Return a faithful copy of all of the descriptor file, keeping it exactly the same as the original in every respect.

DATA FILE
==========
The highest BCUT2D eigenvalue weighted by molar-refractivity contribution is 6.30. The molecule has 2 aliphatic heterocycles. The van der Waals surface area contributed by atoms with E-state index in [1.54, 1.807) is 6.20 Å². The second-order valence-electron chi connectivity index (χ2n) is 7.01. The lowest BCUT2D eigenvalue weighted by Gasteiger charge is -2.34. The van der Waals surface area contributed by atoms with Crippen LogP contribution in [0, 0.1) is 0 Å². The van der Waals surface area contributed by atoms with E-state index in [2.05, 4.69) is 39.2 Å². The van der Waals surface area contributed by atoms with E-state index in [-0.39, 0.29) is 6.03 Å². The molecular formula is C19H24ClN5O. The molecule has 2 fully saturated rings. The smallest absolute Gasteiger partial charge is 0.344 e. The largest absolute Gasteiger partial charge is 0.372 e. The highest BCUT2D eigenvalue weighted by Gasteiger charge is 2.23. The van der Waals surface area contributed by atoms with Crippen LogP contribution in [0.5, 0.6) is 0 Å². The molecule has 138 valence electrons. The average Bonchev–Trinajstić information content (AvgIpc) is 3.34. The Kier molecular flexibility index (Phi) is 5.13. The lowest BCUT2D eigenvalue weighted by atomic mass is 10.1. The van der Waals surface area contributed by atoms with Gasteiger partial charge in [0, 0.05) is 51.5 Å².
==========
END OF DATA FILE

The highest BCUT2D eigenvalue weighted by molar-refractivity contribution is 6.30. The molecule has 2 aliphatic heterocycles. The van der Waals surface area contributed by atoms with E-state index in [1.54, 1.807) is 6.20 Å². The second-order valence-electron chi connectivity index (χ2n) is 7.01. The lowest BCUT2D eigenvalue weighted by Gasteiger charge is -2.34. The van der Waals surface area contributed by atoms with Crippen LogP contribution in [0, 0.1) is 0 Å². The van der Waals surface area contributed by atoms with E-state index in [2.05, 4.69) is 39.2 Å². The van der Waals surface area contributed by atoms with E-state index in [-0.39, 0.29) is 6.03 Å². The molecular formula is C19H24ClN5O. The molecule has 2 fully saturated rings. The smallest absolute Gasteiger partial charge is 0.344 e. The largest absolute Gasteiger partial charge is 0.372 e. The highest BCUT2D eigenvalue weighted by Gasteiger charge is 2.23. The van der Waals surface area contributed by atoms with Crippen LogP contribution in [0.5, 0.6) is 0 Å². The molecule has 138 valence electrons. The average Bonchev–Trinajstić information content (AvgIpc) is 3.34. The Kier molecular flexibility index (Phi) is 5.13. The lowest BCUT2D eigenvalue weighted by atomic mass is 10.1. The van der Waals surface area contributed by atoms with Gasteiger partial charge in [0, 0.05) is 51.5 Å².